Патент USA US2121780код для вставки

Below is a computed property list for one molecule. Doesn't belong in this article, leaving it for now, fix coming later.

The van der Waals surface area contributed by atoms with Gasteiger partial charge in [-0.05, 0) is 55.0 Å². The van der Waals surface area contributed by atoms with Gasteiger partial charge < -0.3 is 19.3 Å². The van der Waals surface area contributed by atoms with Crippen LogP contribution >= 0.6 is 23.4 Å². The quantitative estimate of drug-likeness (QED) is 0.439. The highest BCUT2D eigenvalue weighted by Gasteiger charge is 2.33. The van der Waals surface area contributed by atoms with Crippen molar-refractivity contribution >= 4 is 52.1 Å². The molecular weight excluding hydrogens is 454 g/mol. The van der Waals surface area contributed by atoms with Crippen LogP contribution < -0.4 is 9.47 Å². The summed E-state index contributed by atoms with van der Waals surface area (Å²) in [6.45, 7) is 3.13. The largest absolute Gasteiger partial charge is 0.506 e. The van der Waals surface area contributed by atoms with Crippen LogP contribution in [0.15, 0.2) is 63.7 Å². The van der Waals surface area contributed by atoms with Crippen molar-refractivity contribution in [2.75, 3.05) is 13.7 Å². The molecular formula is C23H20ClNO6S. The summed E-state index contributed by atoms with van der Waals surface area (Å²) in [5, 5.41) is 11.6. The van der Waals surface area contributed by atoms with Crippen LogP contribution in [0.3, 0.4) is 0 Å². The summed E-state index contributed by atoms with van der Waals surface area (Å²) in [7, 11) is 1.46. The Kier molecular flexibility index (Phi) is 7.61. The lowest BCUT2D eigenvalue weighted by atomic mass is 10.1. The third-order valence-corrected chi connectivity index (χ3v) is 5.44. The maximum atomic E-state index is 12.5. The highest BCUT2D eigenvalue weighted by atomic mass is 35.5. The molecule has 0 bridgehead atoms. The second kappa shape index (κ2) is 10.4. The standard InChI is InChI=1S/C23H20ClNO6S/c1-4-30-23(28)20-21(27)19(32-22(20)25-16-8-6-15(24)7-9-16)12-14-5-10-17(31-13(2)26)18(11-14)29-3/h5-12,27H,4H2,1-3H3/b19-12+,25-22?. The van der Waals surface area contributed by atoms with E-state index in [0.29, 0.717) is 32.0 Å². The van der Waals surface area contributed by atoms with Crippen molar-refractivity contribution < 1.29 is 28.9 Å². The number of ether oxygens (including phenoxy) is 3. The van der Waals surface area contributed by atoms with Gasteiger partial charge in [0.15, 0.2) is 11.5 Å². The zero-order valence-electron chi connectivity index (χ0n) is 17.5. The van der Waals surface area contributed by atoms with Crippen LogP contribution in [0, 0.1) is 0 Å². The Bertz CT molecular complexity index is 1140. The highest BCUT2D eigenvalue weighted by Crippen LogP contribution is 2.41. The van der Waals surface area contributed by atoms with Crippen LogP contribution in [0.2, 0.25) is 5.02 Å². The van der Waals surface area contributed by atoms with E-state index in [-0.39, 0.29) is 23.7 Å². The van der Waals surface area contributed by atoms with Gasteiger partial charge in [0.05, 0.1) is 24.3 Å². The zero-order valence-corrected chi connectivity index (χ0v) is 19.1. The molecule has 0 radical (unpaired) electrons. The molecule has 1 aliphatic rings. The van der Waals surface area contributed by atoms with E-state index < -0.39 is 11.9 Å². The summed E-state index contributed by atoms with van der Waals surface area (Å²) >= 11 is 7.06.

June28, 1938. s. BALLANTINE SOUND TRANSLATING SYSTEM ~ Original Filed Feb. 26. 1955 2,121,780 Q Patented‘June 28,1938 _ i ' 5 2,121,780 UNITEDSTATES PATENT OFFICE ' 2,121,780 SOUND TRANSLATING SY/STEM Stuart Ballantine, Mountain Lakes, N. J. Application February 26, v1935, ‘Serial ‘No. 8,392 Renewed February 20, 1937 10 Claims. I This invention relates to sound translating sys tems and particularly to systems which include a . high impedance microphone Working into a high (CL; 179-78) mously greater than that at the microphone, with the result that the intense external electrical ?eld to which the imperfectly shielded microphone ' was exposed produced,‘ electrostatically, a mi In my copending application Serial Number crophone output comparable to that generated 6,246,. ?led Feb. 12, 1935, I have described and. by the mechanical vibration of the crystals. claimed a novel type of microphone which is worn Objects of the invention are to provide methods gain ampli?er. around the neck and‘ actuated by the vibrations of the throat which are set up by the voice. The active elements or mechano-electrical trans ducers are Rochelle salt crystals and, in com parison with the usual carbon microphones, the impedance of the throat microphone is very high and the conversion e?iciency is quite low. The of and apparatus for preventing false actuation of a throat microphone by electrical ?elds in which the same may be located. Objects are to provide methods of and apparatus for reducing the electrostatic pickup from external ?elds when usinga throat microphone of high impedance. A further object is to provide a sound trans mechanical vibrations of the throat are not a true copy of the sound wavesrwhich are set up ' in air by the voice but the microphone may be lating system including a throat microphone hav ing an incompletely shielded transducer, a radio telephone transmitter having a headset to per combined with a frequency selective ampli?er to obtain an output which, in magnitude and in frequency-energy distribution, is a fair duplica 'tion of the output obtained when a carbon micro circuit arrangements supplementing the shield '20 phone is actuated by sound waves in air. Such a combination of a throat microphone and a com pensating ampli?er is described and claimed in 26 my copending application Ser. No. 6,245, ?led Feb.~ 12, 1935. The microphone-ampli?er system is preferably so designed that it may be substi tuted for the carbon microphone of a radio tele phone transmitter, and such a system is especially so useful on airplanes as the throat microphone does not respond to sound waves in air and thus mit the operator to listen in on the side-tone, and ing of the transducer to reduce the pickup from electrical ?elds in which the microphone may be located. ' These and other objects and advantages of the invention will be apparent from the following speci?cation when taken with the accompany ing drawing, in which: . Fig. 1 is a longitudinal sectional view through a throat microphone embodying the invention; Fig. 2 is a front view, with partsbroken away, of a single unit; ~ Fig. 3 is an enlarged transverse section through . excludes engine and other disturbing noises._ a unit; and The new throat microphone and compensating .audio ampli?er have proved very satisfactory Fig. 4 is a diagrammatic view of a complete transmitter in which the microphone may be in 5 when worked into a. telephone line and into some types of radio transmitters, but di?iculties were v corporated. ' . The microphone illustrated in Fig. 1 may be of ' encountered under some conditions, for example ' the type which is described in detail in my prior when thesystem was worked into a radio tele application Ser. No. 6,246. The support for the phone transmitter unit of the type including, a microphone is a narrow band or sheath I formed 40 head set that permits the operator to listen in to of a ?exible material such as glove leather, and his own speech signals. In telephone parlance, an elastic band 2 which has appropriate means this operation is known as listening to the “side for connection to the snap fastener 3. The front tone”. In some instances, the‘ output from the wall-of the casing has two openings which are cov transmitter was much less than was expected, and ered by a thin membranous material 4', such as (45 in other cases continuous oscillations were-set up thin rubber or glove leather, and’ the actuating and “singing” resulted. These are the character buttons 5 of the microphone extend through the, istic indications of a feed-back of energy from a openings. 1 , . 50 high voltage level stage of an ampli?er to a pre ceding stage or to the unit which works into the ampli?er. Investigation of the problem identi ‘ ' ?ed the feed-back as taking place between the head set and the microphoneiin which crystal microphone units were not completely shielded. The high audio ampli?cation brought the elec trical power level at the headset to a value enor Each microphone unit comprises an assembly of two Rochelle salt crystals 6 having outer elec trode foils 1 and. an electrodefoil 1' between the crystals. The plates 6 are cut and related in such manner, as described in Letters Patent No. 1,802,782, Sawyer, as to develop electrical volt ages between the inner and outer electrodes when the assembly is ‘bent. ‘" % 2,121,780 The button 5, of balsa wood or other light ma terial, is secured over the center to the crystal unit by a stirrup 8, and the unit is mounted in a metallic housing or shell 9 for bending or vibra I and electrically connected by leads 28 to the respective metallic housings 9. The outer faces of the buttons 21 are preferably slightly round ed to form smooth surfaced bosses that are al tory motion in response to the mechanical vibra tions imparted to the button. The ends of the most '?ush with the covering l, the faces pro- ' jecting just enough to insure contact with the skin. The outer faces of the buttons may be plated with gold or they may be formed of a non the unit for clamping engagement by the cover corrodible metal. This method of supplementing the shielding .10 16 plate '12 when the latter is drawn down by the ' unit are spaced from the bottom of shell 9 by strips m, and similar strips H are placed above of a microphone has worked out very well in ac screws l3. _ _ - One end of the housing is closed by va block It of-insulating material in which ‘leads 15, I5’ are supported. The leads it‘: of each unit are connected to' the outer electrodes 1 and to the metallic sheath l6 of a ?exible cable that has an inner conductor II. The inner foil electrodes 1'. are connected to the conductor ll by the leads Ill’. The cable thus formed by conductors IE, IT 20 is anchored to a stirrup l8 that is ?xed to one of the shells _9 to relieve the connections from mechanical strain. The outer insulation is stripped from the portion of the cable within the leather casing I and the sheath I6 is ground 25 ed upon the shells 9 by soldered spots l9. ' The cable lies in channels formed in the shells 9 and is held therein by strips 20 of adhesive fabric. The construction, as so far described, has been successfully operated for telephone and radio telephone transmission of speech when the mi crophone was actuated by mechanical vibrations of the larynx and the microphone was worked into a compensating audio ampli?er of the type having a response which rose with frequency. I But the operation was unsatisfactory when the system was worked into a radio telephone trans mitter having headphones for listening‘ to the side-tone. As shown in Fig. 4, such a transmitter includes the throat microphone, an audio ampli ?er 2! such as described in my application Ser. No. 6,245, a transmitter 222, and headphones 23. The imaginary condenser 24 represents the elec trostatic capacity coupling between the headset and the body of the wearer, indicated at 25, and 45 condensers 26, 26 represent the coupling between the body and the microphone. The direct cou pling between the headset and the microphones is usually small compared to these paths. These couplings to the microphone arise, of 50 course, from the incomplete shielding of the ‘microphone. In the ‘illustrated construction, forv example, there are several points of the circuit which are exposed to external ?elds, as follows: (1) the holes in plates l2 for the entrance of 55 the buttons 5; (2) the space occupied by the in sulating block 14; (a) the exposed high potential‘ tual practice, since it is automatic and requires no thought by the operator. The additional shielding effect is sufficient for all practical pur poses as oscillations have been. prevented at the highest side-tone level that the ear can tol erate. The shielding action of the operator’s body is also e?ective to prevent external pickup from sources other than the side-tone. One suchv source of disturbance is the radio frequency ra SL1) diation ?eld of an antenna,.and this may be quite troublesome in open cockpit airplanes due " to the proximity of the operator to the antenna. The introduction of radio frequency voltages into the audio ampli?er may result in the production of audio frequency currents by recti?cation in the ampli?er stages, and this may set up an oscillating system. I have found that this action _ is prevented when the buttons 21. are used to ground the operator upon the metallic shielding 30' that, of itself, is not sufficient to prevent a dis turbing pickup of radio frequency energy. It is to be understood that the invention is not restricted to the particular microphone con struction herein illustrated since the same prob crophone of high impedance is worked into high gain circuits.‘ ' ’ . I claim: 1.‘ In the operation of a throat microphone 40 having a high impedance mechano-electrical transducer located in and incompletely shielded by a metallic housing, the method of supplement ing the shielding to prevent pickup from exter nal electrical ?elds which comprises establish ing an electrical connection between the metallic housing and the surface of the operator's body. 2. In the operation of a sound translating sys tem of the type including a throat band having therein a metallic housing affording an incom- r plete shielding for a mechano-electrical trans—' ducer of high impedance, the'method of ground ing the operator’s body which comprises mount- ' ing metallic'pieces on the throat band for con tact with the operator’s body, and electrically connecting the metallic pieces to said housing. , 3. ‘In the operation of a radio telephone sys tem including a throat microphone working into 60 sultant couplings, it is not always convenient mechanically to provide a complete electrical of reducing electrostatic pickup from external ?elds which comprises grounding the voperator’s shielding in the microphone structure. body to the microphone. ' himself as additional shielding for an incom- , pletely shielded throat microphone. This addi tional shielding may be provided automatically by grounding the body of the operator to the microphone shield when the microphone is placed in position on the neck. A very convenient construction for obtaining an automatic grounding of the operator is shown in Fig. l as two metallic buttons or rivets 21 which are fastened through the leather covering 35 lems arise when any incompletely shielded mi- . leads l5’ and associated terminals and connec tions. While it may be possible, at least in theory, to decrease these exposures and the re I have discovered experimentally that the pickup from external electrical ?elds may be 65 very much reduced by employing-the operator . an audio ampli?er and transmitter, the method ' 4. In the operation of a radio telephone sys tem including a throat microphone‘working into an audio amplifier and transmitter, and head 65 phones connected to said transmitter to permit the operator to listen to the side-tone, the method of reducing electrostatic pickup ‘from external ?elds due to the headphones which comprises grounding the operator’s body to the microphone. 70' ,5. A throat microphone comprising an incom pletely shielded vibration-responsive microphone of high. impedance, a flexible band of non-con ducting material enclosing the microphone and adapted to support the same on the operator’s r 2,121,780 a throat, electrically conductive members exposed the operator’s body to position said transducer on said band for engagement with the operator’s throat, and electrical connections between said tallic member mounted on said microphone so as ‘ members and the microphone. 6. In an electrical communication system, an incompletely shieldedimicrophone ofv high im pedance adapted to be worn in contact with the body and actuated by the vibrations thereof due to the voice, a telephone receiver’ headset to be 10 worn by the operator, a transmission network connecting ‘said microphone and said headset, and means for reducing the capacitive feedback from said headset to said microphone, said means comprising an electrical connection between the 15 operator’s body and the low-potential side of the microphone. 7.- Ina sound translating-system, a microphone of high impedance adapted to be worn in con tact with the body and actuated by the vibrations thereof due to the voice, a metallic ‘housing pro viding an incomplete shield for said microphone, a telephone receiver headset to be worn by ‘the operator, a transmission network connecting said microphone and said headset, and means for re ducing the capacitive feedback from said head set to said microphone, said means comprising an electrical connection between the operator’s body and the said metallic housing. . 8. A microphone adapted to be worn in con tact with the body, said microphone comprising . for actuation by the vibrations thereof, a me to contact electrically ‘with the skin when the microphone is worn, and an electrical connection between said metallic member and said housing. 9. A microphone adapted to be worn in con tact with the neck, said microphone comprising at least one vibratory sensitive transducer, a me tallic housing incompletely enclosing said trans 10 ducer, a leather covering for said transducer, means for supporting said covering upon the op erator’s body to position said transducer for ac tuation by vibrations of the throat, a metallic member mounted on said leather covering to 15 contact electrically with the skin when'the mi crophone is worn, andanelectrical connection between said metallic member and said housing. 10. In a throat microphone, a pair of piezo electric transducers, a metallic housing incom pletely enclosing each transducer, an operating member secured to each transducer and extend ing through the associated housing, a non-con ductive casingenclosing said housings, and ‘adapt ed to be worn on the‘neck to position said operat 25 ing members for actuation by the mechanical vibrations of the throat, metallic members mounted on said casing adjacent each housing to contact with the skin when the microphone is at least one vibratory sensitive transducer, a me worn on the neck, and electrical connections be 30 tween said metallic members and the housings tallic housing incompletely enclosing said trans adjacent thereto. ducer, a non-conductive covering for said trans ducer, means for supporting said covering upon . STUART BALLANTINE.